Sara Schwartz: It truly takes a village to provide our students with the services they deserve, and they deserve this village! CBCS partners with over 40 SEL and postsecondary partners to provide our students with the SEL supports, extracurricular activities and postsecondary exposure they need to explore their passions and begin to make postsecondary plans. The CBCS leadership team has set up all of these partnerships over the past four years and continues to expand each year. By maintaining and expanding current partnerships and constantly seeking new services for our young people, we have created a network of SEL support and postsecondary options for our students throughout Philadelphia and beyond. We also work with our partners as the liaisons, particularly our employment partners, to develop a trauma-informed approach to working with our students. Our partners are truly incredible, supporting our students to have new experiences, connect with scholarships and advocating for them to create the lives they envision and dream for themselves!

Our partnerships include a legal clinic with the University of Pennsylvania, Outward Bound programming, grief counseling, student employment with local business, parenting and onsite health and an onsite outpatient mental health clinic. We work closely with child advocates and child welfare social workers to create a community advocacy approach for our students in the court system. CBCS has numerous postsecondary partners and was integral in planning for the Single Point of Contact programming for foster youth at various colleges and universities in the surrounding area.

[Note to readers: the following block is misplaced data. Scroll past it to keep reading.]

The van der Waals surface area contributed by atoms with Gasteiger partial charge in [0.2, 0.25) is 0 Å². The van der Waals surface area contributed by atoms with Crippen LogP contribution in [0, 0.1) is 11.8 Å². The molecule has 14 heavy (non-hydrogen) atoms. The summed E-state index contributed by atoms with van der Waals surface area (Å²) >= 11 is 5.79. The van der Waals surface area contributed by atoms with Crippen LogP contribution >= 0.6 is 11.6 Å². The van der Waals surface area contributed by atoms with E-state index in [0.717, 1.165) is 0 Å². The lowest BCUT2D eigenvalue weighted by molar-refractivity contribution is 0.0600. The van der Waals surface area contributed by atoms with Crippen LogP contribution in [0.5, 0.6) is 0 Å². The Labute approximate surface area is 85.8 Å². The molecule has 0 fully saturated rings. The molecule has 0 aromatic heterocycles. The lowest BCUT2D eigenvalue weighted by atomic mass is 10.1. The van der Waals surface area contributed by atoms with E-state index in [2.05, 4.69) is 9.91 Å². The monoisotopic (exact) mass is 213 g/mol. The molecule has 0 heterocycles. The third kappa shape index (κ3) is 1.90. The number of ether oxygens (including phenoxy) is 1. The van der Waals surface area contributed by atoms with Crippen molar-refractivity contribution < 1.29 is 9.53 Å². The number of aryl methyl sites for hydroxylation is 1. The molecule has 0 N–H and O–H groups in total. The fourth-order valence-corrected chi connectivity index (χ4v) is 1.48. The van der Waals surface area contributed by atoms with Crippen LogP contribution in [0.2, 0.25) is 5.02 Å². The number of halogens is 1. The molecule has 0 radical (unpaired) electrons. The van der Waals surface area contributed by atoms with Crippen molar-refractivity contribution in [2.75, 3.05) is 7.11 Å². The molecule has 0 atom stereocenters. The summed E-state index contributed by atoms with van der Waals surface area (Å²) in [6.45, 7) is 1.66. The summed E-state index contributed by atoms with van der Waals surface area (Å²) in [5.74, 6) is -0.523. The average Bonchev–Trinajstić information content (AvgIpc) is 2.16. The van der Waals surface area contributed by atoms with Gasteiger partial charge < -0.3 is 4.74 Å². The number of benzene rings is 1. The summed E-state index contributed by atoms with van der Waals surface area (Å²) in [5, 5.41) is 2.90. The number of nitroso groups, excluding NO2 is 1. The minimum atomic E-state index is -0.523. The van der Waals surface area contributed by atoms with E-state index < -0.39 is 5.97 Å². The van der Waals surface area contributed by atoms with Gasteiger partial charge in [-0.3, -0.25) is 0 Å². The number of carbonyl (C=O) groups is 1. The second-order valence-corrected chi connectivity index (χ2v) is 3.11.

By creating a one-stop-shop for our young people, their caregivers and support systems, CBCS eases the burden of traveling all around the city for appointments and creates a true continuum of care in our small community that supports our students and everyone in their lives!

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Inside SEL: Can you elaborate on the competency-based approach that is at the heart of CB Community Schools’ educational philosophy?

Sara Schwartz: Many of our students have been to multiple schools and foster homes and sometimes these decisions are not made in their best educational interests. These transitions create disruption in their educational processes and students often do not have accurate school records. CBCS remedies discrepancies in educational transcripts and works hard to advocate with residential placements and the School District for accurate official transcripts. These inaccuracies in transcripts are extremely discouraging to our young people and create distrust with the education system. We work hard to re-engage our students and find all of their accurate credit information but we often see students struggle while they process the misinformation they have been receiving throughout their years in high school.